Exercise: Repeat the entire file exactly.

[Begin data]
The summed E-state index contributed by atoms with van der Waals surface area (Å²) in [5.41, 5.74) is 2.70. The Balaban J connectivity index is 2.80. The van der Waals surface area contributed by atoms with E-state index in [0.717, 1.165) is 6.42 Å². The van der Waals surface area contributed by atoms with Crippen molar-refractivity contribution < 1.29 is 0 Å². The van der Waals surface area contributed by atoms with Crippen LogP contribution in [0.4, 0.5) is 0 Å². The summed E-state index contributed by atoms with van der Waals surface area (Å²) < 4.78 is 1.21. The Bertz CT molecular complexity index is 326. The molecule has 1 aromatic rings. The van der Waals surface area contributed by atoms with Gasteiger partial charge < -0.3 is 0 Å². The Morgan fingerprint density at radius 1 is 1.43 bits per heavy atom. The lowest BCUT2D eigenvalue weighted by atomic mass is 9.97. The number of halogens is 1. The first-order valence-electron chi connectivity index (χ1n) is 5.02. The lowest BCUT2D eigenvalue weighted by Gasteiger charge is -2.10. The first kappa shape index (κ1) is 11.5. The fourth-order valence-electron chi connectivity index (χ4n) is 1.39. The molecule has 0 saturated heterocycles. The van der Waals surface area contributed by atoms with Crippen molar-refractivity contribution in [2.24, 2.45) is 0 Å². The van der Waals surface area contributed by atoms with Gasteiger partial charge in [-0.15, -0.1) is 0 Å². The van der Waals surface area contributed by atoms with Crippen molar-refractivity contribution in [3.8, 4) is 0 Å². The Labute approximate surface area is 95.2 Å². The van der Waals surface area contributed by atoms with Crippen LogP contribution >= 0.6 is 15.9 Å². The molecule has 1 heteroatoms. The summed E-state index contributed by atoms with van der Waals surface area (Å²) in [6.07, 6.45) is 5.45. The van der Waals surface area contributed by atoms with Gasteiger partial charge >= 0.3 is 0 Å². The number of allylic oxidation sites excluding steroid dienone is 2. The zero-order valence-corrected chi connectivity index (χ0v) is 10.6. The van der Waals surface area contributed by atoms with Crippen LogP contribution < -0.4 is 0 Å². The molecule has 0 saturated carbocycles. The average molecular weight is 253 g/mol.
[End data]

The summed E-state index contributed by atoms with van der Waals surface area (Å²) in [5.41, 5.74) is 2.70. The Balaban J connectivity index is 2.80. The van der Waals surface area contributed by atoms with E-state index in [0.717, 1.165) is 6.42 Å². The van der Waals surface area contributed by atoms with Crippen molar-refractivity contribution < 1.29 is 0 Å². The van der Waals surface area contributed by atoms with Crippen LogP contribution in [0.4, 0.5) is 0 Å². The summed E-state index contributed by atoms with van der Waals surface area (Å²) < 4.78 is 1.21. The Bertz CT molecular complexity index is 326. The molecule has 1 aromatic rings. The van der Waals surface area contributed by atoms with Gasteiger partial charge < -0.3 is 0 Å². The Morgan fingerprint density at radius 1 is 1.43 bits per heavy atom. The lowest BCUT2D eigenvalue weighted by atomic mass is 9.97. The number of halogens is 1. The first-order valence-electron chi connectivity index (χ1n) is 5.02. The lowest BCUT2D eigenvalue weighted by Gasteiger charge is -2.10. The first kappa shape index (κ1) is 11.5. The fourth-order valence-electron chi connectivity index (χ4n) is 1.39. The molecule has 0 saturated heterocycles. The van der Waals surface area contributed by atoms with Crippen molar-refractivity contribution in [2.24, 2.45) is 0 Å². The van der Waals surface area contributed by atoms with Gasteiger partial charge in [-0.15, -0.1) is 0 Å². The van der Waals surface area contributed by atoms with Crippen molar-refractivity contribution in [3.8, 4) is 0 Å². The Labute approximate surface area is 95.2 Å². The van der Waals surface area contributed by atoms with Crippen LogP contribution >= 0.6 is 15.9 Å². The molecule has 1 heteroatoms. The summed E-state index contributed by atoms with van der Waals surface area (Å²) in [6.07, 6.45) is 5.45. The van der Waals surface area contributed by atoms with Gasteiger partial charge >= 0.3 is 0 Å². The number of allylic oxidation sites excluding steroid dienone is 2. The zero-order valence-corrected chi connectivity index (χ0v) is 10.6. The van der Waals surface area contributed by atoms with Crippen LogP contribution < -0.4 is 0 Å². The molecule has 0 saturated carbocycles. The average molecular weight is 253 g/mol.